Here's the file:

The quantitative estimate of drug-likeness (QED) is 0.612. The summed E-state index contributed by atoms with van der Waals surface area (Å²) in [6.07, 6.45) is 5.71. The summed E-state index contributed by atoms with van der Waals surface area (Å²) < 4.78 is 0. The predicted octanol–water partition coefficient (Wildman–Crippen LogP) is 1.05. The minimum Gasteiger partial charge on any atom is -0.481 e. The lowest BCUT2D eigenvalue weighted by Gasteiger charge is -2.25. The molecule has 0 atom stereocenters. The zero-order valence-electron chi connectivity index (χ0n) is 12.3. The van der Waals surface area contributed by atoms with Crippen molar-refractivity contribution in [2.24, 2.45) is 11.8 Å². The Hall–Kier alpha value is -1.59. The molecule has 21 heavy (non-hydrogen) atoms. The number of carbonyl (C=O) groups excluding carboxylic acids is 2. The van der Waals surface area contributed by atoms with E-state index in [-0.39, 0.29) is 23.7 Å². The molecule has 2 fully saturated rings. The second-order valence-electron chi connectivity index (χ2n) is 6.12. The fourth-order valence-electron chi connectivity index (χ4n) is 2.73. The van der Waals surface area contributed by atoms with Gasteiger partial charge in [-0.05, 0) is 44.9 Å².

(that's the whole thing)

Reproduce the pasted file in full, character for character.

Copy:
The quantitative estimate of drug-likeness (QED) is 0.612. The summed E-state index contributed by atoms with van der Waals surface area (Å²) in [6.07, 6.45) is 5.71. The summed E-state index contributed by atoms with van der Waals surface area (Å²) < 4.78 is 0. The predicted octanol–water partition coefficient (Wildman–Crippen LogP) is 1.05. The minimum Gasteiger partial charge on any atom is -0.481 e. The lowest BCUT2D eigenvalue weighted by Gasteiger charge is -2.25. The molecule has 0 atom stereocenters. The zero-order valence-electron chi connectivity index (χ0n) is 12.3. The van der Waals surface area contributed by atoms with Crippen molar-refractivity contribution in [2.24, 2.45) is 11.8 Å². The Hall–Kier alpha value is -1.59. The molecule has 21 heavy (non-hydrogen) atoms. The number of carbonyl (C=O) groups excluding carboxylic acids is 2. The van der Waals surface area contributed by atoms with E-state index in [-0.39, 0.29) is 23.7 Å². The molecule has 2 fully saturated rings. The second-order valence-electron chi connectivity index (χ2n) is 6.12. The fourth-order valence-electron chi connectivity index (χ4n) is 2.73. The van der Waals surface area contributed by atoms with Gasteiger partial charge in [-0.05, 0) is 44.9 Å².